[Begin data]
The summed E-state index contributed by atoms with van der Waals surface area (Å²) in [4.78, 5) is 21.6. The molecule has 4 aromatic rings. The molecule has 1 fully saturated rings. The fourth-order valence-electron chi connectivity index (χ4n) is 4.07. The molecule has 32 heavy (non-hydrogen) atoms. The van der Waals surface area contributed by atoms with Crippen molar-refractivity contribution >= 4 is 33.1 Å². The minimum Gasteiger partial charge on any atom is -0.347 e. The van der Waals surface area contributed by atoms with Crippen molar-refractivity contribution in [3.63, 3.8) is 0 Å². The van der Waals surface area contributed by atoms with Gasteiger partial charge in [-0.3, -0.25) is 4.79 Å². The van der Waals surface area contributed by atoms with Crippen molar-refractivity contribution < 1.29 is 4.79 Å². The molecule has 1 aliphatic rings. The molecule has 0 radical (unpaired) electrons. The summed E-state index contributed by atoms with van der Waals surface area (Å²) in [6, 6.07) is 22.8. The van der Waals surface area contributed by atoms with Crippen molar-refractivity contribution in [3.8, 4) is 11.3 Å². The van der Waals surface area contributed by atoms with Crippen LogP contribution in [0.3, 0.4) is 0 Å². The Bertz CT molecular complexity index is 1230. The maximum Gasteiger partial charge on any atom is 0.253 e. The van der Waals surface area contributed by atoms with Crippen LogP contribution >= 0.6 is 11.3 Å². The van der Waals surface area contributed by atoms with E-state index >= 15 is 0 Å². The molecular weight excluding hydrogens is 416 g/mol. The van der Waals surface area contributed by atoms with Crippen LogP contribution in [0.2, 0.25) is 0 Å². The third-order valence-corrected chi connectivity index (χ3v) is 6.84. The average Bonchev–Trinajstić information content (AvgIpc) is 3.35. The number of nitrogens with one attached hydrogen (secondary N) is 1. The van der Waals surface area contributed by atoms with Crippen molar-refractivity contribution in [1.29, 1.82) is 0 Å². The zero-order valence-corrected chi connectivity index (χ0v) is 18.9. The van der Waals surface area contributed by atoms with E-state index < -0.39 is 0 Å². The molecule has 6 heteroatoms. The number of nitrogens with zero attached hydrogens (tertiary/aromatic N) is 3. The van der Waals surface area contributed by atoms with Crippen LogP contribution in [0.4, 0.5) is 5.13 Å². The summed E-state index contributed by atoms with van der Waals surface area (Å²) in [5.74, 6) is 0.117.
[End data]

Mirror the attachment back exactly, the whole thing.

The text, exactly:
The summed E-state index contributed by atoms with van der Waals surface area (Å²) in [4.78, 5) is 21.6. The molecule has 4 aromatic rings. The molecule has 1 fully saturated rings. The fourth-order valence-electron chi connectivity index (χ4n) is 4.07. The molecule has 32 heavy (non-hydrogen) atoms. The van der Waals surface area contributed by atoms with Crippen molar-refractivity contribution >= 4 is 33.1 Å². The minimum Gasteiger partial charge on any atom is -0.347 e. The van der Waals surface area contributed by atoms with Crippen molar-refractivity contribution in [3.63, 3.8) is 0 Å². The van der Waals surface area contributed by atoms with Gasteiger partial charge in [-0.3, -0.25) is 4.79 Å². The van der Waals surface area contributed by atoms with Crippen molar-refractivity contribution < 1.29 is 4.79 Å². The molecule has 1 aliphatic rings. The molecule has 0 radical (unpaired) electrons. The summed E-state index contributed by atoms with van der Waals surface area (Å²) in [6, 6.07) is 22.8. The van der Waals surface area contributed by atoms with Crippen molar-refractivity contribution in [3.8, 4) is 11.3 Å². The van der Waals surface area contributed by atoms with Crippen LogP contribution in [0.3, 0.4) is 0 Å². The Bertz CT molecular complexity index is 1230. The maximum Gasteiger partial charge on any atom is 0.253 e. The van der Waals surface area contributed by atoms with Crippen LogP contribution >= 0.6 is 11.3 Å². The van der Waals surface area contributed by atoms with E-state index >= 15 is 0 Å². The molecular weight excluding hydrogens is 416 g/mol. The van der Waals surface area contributed by atoms with Crippen LogP contribution in [0.2, 0.25) is 0 Å². The third-order valence-corrected chi connectivity index (χ3v) is 6.84. The average Bonchev–Trinajstić information content (AvgIpc) is 3.35. The number of nitrogens with one attached hydrogen (secondary N) is 1. The van der Waals surface area contributed by atoms with Crippen molar-refractivity contribution in [1.29, 1.82) is 0 Å². The zero-order valence-corrected chi connectivity index (χ0v) is 18.9. The van der Waals surface area contributed by atoms with E-state index < -0.39 is 0 Å². The molecule has 6 heteroatoms. The number of nitrogens with zero attached hydrogens (tertiary/aromatic N) is 3. The van der Waals surface area contributed by atoms with Crippen LogP contribution in [0.4, 0.5) is 5.13 Å². The summed E-state index contributed by atoms with van der Waals surface area (Å²) in [5.74, 6) is 0.117.